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Bash versus bread logistics

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LOGISTICS Bureau has been sponsoring the Variety Club Bash through Tip Top bread for many years. The charity is aimed at helping children in need and it does a wonderful job in fulfilling some of the less fortunate children in our country.

This article is written to demonstrate the differences in logistics between the bread industry and an event such as the Variety Club Bash.

Each year a group of maniacs go on the charity rally, the Variety Club Bash. A bunch of old cars go from somewhere in Sydney usually a place starting with the letter "B" to somewhere else in Australia also starting with the letter "B". This year the Bash went from the Bakery to Barossa!

The bakery of course was Tip Top's state-of-the-art facility at Chullora in Sydney's West. So whilst the Bash Cars were starting on one side of the bakery building the fleet of trucks were lined up on the other side ready to deliver the daily bread to customers.

Supply chain requirements for both activities could not be more contrasting, on one hand you have event-based logistics and on the other you have FMCG logistics.

Planning for both activities whilst similar at the methodology level is very different at the day to day planning level.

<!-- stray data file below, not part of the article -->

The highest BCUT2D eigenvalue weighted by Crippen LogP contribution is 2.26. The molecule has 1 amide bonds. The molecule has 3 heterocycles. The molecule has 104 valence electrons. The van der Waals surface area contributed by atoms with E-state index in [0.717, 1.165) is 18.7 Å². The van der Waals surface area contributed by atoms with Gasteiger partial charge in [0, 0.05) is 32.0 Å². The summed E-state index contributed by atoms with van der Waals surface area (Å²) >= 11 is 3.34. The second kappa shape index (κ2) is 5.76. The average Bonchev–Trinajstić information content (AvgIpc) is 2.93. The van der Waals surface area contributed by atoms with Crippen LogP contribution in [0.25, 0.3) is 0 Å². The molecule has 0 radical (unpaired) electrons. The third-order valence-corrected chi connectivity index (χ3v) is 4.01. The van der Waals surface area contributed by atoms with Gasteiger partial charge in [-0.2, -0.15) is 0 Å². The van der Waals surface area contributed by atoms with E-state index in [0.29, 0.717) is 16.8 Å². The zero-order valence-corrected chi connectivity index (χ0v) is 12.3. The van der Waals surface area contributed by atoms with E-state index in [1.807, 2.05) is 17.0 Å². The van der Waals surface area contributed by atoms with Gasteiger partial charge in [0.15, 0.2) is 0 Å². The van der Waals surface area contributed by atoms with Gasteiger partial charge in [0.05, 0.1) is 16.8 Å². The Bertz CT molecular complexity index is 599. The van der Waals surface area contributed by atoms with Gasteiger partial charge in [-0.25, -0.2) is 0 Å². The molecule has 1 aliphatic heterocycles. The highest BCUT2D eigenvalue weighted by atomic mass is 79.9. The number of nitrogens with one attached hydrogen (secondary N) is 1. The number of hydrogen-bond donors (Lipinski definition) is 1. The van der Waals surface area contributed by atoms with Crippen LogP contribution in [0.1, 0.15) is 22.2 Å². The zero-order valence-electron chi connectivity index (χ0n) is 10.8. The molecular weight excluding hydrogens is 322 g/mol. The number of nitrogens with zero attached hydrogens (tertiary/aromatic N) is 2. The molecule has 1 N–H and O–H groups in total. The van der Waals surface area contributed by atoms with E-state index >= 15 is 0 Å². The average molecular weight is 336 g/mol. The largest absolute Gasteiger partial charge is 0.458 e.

At a broad level you need to Plan, Source, Make, Deliver and Return for example understanding bread demand, planning supply, baking the bread, delivering it to customers such as grocers and corner stores and then binging back what is not sold is similar to events like Variety Club's where you have to understand demand, (which in this case is also the source of supply, as an event like this needs demand from those good folk who give up there time and supply money to help children in need) then you have to create the event and deliver it to the participants. But this is where the similarities end.

Stuart Telfer, Variety Club Bash events manager starts his planning well in advance of the event. He first decides the Bash Route taking into account factors like daily driving distances for the cars.